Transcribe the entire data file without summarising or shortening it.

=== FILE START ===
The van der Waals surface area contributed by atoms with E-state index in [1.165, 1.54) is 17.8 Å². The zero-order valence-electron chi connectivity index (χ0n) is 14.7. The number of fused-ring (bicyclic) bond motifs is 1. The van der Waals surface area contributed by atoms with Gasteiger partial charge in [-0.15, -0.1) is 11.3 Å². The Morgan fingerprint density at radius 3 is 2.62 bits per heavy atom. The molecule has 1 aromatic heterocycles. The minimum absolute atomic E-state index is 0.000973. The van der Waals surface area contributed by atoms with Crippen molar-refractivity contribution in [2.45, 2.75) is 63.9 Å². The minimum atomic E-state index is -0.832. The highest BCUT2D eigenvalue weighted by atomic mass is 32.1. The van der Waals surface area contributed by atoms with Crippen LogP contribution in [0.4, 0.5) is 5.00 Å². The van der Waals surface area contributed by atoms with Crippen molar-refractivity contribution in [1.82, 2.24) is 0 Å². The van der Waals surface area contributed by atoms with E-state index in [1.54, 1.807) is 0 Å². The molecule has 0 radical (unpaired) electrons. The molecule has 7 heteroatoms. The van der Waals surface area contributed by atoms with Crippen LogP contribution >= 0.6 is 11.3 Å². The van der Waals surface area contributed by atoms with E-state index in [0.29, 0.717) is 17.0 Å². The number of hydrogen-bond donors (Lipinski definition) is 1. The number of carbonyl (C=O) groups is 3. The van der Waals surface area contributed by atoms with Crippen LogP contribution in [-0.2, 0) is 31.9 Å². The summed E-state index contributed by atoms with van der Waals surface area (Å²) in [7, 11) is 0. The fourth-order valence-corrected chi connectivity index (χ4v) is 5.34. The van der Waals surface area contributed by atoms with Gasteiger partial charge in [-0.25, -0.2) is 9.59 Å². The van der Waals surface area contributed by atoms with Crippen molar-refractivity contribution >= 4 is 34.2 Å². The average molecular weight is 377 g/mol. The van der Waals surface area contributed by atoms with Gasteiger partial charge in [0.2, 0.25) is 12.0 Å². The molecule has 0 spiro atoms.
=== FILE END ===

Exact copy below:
The van der Waals surface area contributed by atoms with E-state index in [1.165, 1.54) is 17.8 Å². The zero-order valence-electron chi connectivity index (χ0n) is 14.7. The number of fused-ring (bicyclic) bond motifs is 1. The van der Waals surface area contributed by atoms with Gasteiger partial charge in [-0.15, -0.1) is 11.3 Å². The Morgan fingerprint density at radius 3 is 2.62 bits per heavy atom. The molecule has 1 aromatic heterocycles. The minimum absolute atomic E-state index is 0.000973. The van der Waals surface area contributed by atoms with Crippen molar-refractivity contribution in [2.45, 2.75) is 63.9 Å². The minimum atomic E-state index is -0.832. The highest BCUT2D eigenvalue weighted by atomic mass is 32.1. The van der Waals surface area contributed by atoms with Crippen LogP contribution in [0.4, 0.5) is 5.00 Å². The van der Waals surface area contributed by atoms with Crippen molar-refractivity contribution in [1.82, 2.24) is 0 Å². The van der Waals surface area contributed by atoms with E-state index in [1.54, 1.807) is 0 Å². The molecule has 0 radical (unpaired) electrons. The molecule has 7 heteroatoms. The van der Waals surface area contributed by atoms with Crippen LogP contribution >= 0.6 is 11.3 Å². The van der Waals surface area contributed by atoms with E-state index in [0.29, 0.717) is 17.0 Å². The number of hydrogen-bond donors (Lipinski definition) is 1. The number of carbonyl (C=O) groups is 3. The van der Waals surface area contributed by atoms with Crippen LogP contribution in [-0.2, 0) is 31.9 Å². The summed E-state index contributed by atoms with van der Waals surface area (Å²) in [7, 11) is 0. The fourth-order valence-corrected chi connectivity index (χ4v) is 5.34. The van der Waals surface area contributed by atoms with Gasteiger partial charge in [-0.25, -0.2) is 9.59 Å². The van der Waals surface area contributed by atoms with Crippen molar-refractivity contribution >= 4 is 34.2 Å². The average molecular weight is 377 g/mol. The van der Waals surface area contributed by atoms with Gasteiger partial charge in [0.2, 0.25) is 12.0 Å². The molecule has 0 spiro atoms.